Economy


New tax stamps for tobacco, alcohol due by October




Posted on July 12, 2017


THE Department of Finance (DoF) will roll out new tax stamps for tobacco and alcohol by October, in response to the proliferation of fakes used for tobacco products.

The excise stamps are used as proof that the tax obligations have been paid. -- CRECENCIO I. CRUZ
In a hearing at the House committee on ways and means yesterday -- called by legislators to receive a briefing by the DoF and Bureau of Internal Revenue (BIR) on efforts to improve tax administration -- Finance Secretary Carlos G. Dominguez III said that the measures include implementation of the updated Internal Revenue Stamps Integrated System (IRSIS), as well as the setting up of closed circuit television (CCTV) cameras in key areas.

“We at the Department of Finance have been undertaking proactive steps to prevent these fake stamps from proliferating. Among these measures are plans to change the stamp design and install closed circuit television or CCTV monitoring systems inside (cigarette) factories and warehouses so that BIR personnel can monitor their operations,” Mr. Dominguez said during the hearing.

Mr. Dominguez said that the new stamps will also be made available for alcohol products -- planned by the previous administration in 2015, but never implemented.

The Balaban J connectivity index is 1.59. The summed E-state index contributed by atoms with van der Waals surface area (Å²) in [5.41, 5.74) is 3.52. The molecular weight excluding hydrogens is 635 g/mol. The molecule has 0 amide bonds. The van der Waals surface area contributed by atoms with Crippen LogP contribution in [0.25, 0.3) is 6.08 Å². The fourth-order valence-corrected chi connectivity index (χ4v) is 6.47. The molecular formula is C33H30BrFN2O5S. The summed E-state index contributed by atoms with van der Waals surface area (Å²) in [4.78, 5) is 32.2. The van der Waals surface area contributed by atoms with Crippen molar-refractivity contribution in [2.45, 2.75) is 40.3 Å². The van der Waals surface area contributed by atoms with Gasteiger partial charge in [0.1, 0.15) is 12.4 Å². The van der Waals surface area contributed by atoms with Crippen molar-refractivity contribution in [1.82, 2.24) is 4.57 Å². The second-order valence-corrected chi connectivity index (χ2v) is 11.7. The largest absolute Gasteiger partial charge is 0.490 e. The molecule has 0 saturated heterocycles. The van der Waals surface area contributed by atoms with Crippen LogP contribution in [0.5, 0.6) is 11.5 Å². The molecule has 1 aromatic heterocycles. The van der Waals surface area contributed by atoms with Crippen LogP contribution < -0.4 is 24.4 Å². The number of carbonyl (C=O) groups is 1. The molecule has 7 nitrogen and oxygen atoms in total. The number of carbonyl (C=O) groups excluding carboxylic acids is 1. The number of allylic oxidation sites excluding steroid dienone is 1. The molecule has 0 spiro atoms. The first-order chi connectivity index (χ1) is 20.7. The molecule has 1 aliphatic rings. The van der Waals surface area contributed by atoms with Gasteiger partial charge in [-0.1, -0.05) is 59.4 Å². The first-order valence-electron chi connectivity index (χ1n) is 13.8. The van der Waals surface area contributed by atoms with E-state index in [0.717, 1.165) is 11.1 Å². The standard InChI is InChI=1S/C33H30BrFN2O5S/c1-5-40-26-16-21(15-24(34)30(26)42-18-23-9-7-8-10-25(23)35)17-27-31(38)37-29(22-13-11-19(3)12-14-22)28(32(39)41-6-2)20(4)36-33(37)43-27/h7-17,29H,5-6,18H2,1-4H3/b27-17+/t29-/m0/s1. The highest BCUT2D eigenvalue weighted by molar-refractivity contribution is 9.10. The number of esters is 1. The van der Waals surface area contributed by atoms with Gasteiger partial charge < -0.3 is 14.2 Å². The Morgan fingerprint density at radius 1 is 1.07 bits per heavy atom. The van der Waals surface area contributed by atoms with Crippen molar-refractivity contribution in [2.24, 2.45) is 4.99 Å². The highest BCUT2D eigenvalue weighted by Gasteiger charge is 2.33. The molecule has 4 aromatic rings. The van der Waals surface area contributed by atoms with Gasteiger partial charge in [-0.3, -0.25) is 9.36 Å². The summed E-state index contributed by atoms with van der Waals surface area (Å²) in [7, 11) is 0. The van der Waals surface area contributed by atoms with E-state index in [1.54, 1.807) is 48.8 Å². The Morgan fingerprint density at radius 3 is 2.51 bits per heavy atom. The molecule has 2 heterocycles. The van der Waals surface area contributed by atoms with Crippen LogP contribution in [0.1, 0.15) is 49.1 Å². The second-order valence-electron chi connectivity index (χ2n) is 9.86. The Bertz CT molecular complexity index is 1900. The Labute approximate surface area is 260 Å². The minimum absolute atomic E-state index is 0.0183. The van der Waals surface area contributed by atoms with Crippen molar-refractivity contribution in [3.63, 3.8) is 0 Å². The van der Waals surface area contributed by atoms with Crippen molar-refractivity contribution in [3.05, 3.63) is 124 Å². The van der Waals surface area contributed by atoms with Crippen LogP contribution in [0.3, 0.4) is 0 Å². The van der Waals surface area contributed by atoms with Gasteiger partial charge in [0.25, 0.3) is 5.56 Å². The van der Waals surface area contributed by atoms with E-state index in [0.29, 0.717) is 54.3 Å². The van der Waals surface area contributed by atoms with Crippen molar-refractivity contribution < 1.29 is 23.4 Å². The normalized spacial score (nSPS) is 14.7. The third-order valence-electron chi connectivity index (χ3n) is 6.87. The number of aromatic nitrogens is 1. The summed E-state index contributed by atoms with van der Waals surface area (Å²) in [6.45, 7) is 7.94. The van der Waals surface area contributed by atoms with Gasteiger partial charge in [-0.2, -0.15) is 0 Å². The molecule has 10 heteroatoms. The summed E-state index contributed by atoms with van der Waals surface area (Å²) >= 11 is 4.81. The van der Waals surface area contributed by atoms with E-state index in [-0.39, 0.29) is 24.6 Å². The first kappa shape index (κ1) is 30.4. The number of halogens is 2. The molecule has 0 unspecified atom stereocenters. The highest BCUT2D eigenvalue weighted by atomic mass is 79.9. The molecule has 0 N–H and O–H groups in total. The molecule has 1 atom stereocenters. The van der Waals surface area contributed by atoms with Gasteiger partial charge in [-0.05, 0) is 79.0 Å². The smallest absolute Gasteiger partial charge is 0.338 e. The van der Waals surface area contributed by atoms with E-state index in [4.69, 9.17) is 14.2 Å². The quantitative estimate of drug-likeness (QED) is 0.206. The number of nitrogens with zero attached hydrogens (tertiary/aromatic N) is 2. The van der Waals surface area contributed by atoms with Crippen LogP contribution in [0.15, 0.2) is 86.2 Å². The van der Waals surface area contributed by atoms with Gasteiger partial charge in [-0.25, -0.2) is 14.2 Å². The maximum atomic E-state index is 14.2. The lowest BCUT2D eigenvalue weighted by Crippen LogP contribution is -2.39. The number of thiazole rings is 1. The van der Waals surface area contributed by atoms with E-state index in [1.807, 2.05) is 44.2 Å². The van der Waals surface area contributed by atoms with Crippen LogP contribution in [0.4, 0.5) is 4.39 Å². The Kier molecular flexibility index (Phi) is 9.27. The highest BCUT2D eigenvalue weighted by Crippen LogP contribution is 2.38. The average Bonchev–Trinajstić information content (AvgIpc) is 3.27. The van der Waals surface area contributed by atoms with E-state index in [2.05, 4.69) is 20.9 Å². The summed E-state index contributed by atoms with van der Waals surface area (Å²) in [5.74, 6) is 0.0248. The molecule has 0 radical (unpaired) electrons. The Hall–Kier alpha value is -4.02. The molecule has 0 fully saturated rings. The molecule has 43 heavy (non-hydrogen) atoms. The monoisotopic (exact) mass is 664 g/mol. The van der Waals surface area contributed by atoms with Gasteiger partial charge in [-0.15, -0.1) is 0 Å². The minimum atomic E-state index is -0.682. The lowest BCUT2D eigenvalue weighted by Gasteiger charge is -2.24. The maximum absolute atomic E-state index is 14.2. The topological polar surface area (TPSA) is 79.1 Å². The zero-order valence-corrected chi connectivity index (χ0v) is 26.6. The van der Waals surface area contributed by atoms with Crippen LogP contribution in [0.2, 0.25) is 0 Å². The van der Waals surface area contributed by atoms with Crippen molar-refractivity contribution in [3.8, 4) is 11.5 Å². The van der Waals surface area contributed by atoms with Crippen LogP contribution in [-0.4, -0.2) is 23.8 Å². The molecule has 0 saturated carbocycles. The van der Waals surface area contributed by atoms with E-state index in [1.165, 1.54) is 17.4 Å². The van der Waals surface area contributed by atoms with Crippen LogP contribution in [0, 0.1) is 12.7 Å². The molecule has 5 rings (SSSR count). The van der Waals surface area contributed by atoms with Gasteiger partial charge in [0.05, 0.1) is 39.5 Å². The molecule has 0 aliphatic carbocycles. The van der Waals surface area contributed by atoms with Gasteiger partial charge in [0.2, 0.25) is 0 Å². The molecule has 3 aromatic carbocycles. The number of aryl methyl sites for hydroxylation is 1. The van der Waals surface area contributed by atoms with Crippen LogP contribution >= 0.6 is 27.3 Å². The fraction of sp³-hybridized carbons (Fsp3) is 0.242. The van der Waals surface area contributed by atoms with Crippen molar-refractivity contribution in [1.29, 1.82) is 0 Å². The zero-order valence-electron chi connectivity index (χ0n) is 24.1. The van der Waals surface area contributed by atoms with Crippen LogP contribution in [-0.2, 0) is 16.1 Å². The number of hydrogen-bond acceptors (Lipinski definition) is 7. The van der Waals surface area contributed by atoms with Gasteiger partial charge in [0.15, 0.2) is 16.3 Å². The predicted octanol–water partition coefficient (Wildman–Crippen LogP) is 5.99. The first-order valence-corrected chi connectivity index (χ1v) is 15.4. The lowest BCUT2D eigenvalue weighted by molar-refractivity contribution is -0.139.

“The Integrated System will also be implemented for alcohol products. We have so far completed public consultations with the concerned stakeholders and prepared the Terms of Reference and other requirements for the system. The BIR has already forged a Memorandum of Agreement with the APO Production Unit for the printing of the stamps,” said Mr. Dominguez.

BIR Assistant Commissioner Teresita M. Angeles said at the hearing that the new tax stamps will be out by October.

The excise stamps are used as proof that the tax obligations have been paid. The stamps have special chemicals and QR codes by which their authenticity can be verified using a reader.

“We have also strengthened our enforcement operations against the use of counterfeit stamps,” he added.

The proliferation of counterfeit excise stamps prompted the DoF to overhaul their design and add more security features.

The BIR found that Mighty Corporation, based in Bulacan, has been allegedly using fake excise tax stamps, resulting in three criminal complaints against the company before the Justice department involving a total of P37.88 billion worth of tax liabilities.

This was following seizures by the BIR with the Customs bureau conducted on the company’s warehouses earlier this year. An estimated tax liability of P1.39 billion was assessed for cigarettes seized in General Santos City, P26.93 billion from the San Ildefonso, Bulacan warehouse, and P9.56 billion from the storage facility in San Simon, Pampanga.

The counterfeit stamps were found to have been available for sale at the Chinese e-commerce site Alibaba, before the DoF asked the site to take the items down in April.

The implementation of the IRSIS was initiated by former BIR commissioner Kim S. Jacinto-Henares in 2014. -- Elijah Joseph C. Tubayan